Nichola D. Gutgold, author of Almost Madam President: Why Hillary Clinton 'Won' in 2008, says, "It is tremendously important to have women in every presidential election."
If for no other reason, Gutgold says, "there is evidence that the more women who run for president the less that gender matters — because women will not be seen as novelty candidates."
As research for a future book, Gutgold — who teaches communications at Pennsylvania State University's Lehigh Valley campus — and her co-authors recently conducted a survey of women ages 18 to 25 asking them if the presidential bid of Hillary Clinton and the vice presidential bid of Sarah Palin made them believe that a woman would be president in their lifetimes.
In the 518 surveys returned so far, Gutgold says, 291 women said Hillary Clinton's bid encouraged them to believe that they would live to see a woman be president. Some 120 respondents were encouraged by Palin's vice-presidential bid, 57 respondents were not encouraged by either woman, and 50 were encouraged by both women's efforts.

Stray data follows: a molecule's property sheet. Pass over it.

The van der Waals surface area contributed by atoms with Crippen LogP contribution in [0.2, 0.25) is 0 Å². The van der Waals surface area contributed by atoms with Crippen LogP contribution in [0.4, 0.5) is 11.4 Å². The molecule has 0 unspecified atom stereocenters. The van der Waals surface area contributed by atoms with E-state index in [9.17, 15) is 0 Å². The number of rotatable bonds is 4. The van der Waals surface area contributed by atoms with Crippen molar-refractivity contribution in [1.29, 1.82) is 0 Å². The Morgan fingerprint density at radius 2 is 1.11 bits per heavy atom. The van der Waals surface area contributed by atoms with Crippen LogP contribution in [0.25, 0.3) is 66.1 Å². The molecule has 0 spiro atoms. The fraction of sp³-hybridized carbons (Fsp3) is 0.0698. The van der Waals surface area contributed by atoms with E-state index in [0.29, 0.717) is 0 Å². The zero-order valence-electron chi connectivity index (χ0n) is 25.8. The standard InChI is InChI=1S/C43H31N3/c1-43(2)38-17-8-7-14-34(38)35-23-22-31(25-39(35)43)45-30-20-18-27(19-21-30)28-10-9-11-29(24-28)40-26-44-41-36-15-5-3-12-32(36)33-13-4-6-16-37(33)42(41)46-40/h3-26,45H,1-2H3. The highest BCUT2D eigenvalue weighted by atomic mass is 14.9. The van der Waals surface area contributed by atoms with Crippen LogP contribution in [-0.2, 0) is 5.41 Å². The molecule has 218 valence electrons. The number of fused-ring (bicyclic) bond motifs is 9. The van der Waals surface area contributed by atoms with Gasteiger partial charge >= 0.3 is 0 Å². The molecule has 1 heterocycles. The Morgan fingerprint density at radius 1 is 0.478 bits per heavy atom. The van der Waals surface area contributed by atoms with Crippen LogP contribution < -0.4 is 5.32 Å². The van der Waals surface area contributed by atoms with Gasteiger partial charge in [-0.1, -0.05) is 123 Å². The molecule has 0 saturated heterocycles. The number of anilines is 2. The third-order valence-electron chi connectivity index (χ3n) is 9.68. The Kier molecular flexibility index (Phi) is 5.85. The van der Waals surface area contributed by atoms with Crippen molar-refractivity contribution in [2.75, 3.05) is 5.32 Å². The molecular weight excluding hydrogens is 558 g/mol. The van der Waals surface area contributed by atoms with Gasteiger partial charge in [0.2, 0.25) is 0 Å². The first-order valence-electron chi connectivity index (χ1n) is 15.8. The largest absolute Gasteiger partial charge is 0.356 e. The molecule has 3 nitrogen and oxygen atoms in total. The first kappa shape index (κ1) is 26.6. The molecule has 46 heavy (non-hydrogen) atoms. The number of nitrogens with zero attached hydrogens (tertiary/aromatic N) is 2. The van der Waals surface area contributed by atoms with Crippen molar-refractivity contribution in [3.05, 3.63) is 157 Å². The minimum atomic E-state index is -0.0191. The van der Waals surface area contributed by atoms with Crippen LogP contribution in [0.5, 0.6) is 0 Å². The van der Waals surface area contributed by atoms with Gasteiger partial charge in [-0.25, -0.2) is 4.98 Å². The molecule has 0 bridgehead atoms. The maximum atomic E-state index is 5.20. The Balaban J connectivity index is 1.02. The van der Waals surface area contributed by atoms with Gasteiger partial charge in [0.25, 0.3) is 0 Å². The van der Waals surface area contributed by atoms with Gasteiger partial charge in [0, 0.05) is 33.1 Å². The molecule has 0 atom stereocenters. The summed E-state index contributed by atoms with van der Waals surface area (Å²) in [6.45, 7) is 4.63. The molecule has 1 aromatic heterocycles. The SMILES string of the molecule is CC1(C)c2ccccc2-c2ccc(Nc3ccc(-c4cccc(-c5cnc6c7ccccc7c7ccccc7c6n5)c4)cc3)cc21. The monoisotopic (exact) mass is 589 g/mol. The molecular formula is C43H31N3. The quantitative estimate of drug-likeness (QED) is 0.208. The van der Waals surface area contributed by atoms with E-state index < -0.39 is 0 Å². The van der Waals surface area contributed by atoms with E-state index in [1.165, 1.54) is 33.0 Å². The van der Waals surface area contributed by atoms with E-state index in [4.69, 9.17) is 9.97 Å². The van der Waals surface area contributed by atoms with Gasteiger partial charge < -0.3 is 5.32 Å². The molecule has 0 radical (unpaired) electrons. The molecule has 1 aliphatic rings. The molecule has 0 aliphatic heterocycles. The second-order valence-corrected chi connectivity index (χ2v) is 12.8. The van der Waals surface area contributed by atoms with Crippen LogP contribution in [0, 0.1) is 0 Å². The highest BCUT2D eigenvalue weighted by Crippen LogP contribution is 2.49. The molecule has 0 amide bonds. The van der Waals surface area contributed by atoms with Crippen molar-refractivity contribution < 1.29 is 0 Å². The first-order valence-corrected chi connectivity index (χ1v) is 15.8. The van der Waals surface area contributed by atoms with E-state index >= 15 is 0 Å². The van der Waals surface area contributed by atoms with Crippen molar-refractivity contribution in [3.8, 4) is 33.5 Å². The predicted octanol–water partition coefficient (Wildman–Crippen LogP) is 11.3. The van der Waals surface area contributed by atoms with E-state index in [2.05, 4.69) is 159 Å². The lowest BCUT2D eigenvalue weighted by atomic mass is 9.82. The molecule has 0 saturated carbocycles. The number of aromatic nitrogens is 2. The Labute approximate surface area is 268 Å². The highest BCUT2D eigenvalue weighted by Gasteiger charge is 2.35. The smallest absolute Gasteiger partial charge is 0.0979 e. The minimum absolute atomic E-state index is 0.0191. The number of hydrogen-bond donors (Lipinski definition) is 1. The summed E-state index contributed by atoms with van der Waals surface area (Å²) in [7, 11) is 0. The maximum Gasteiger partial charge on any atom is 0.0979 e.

Respondents' comments about Clinton's influence included: "She was one of the first women who looked like she could win," and, "She made me believe that a woman will be a strong candidate."
As for Palin, one student wrote: "The media focused too much on her personal life and not enough on her politics." Another respondent said Palin made her a believer in a female president in her lifetime because, "As soon as Obama won, many people were already campaigning for Palin in 2012."
But Jennifer Lawless, director of the Women & Politics Institute at American University, says that even with the potential candidacies of Palin and Bachmann, and even given Hillary Clinton's 2008 bid, "there are still too few female presidential candidates for scholars and analysts to begin to assess the manner in which women candidates reshape presidential elections.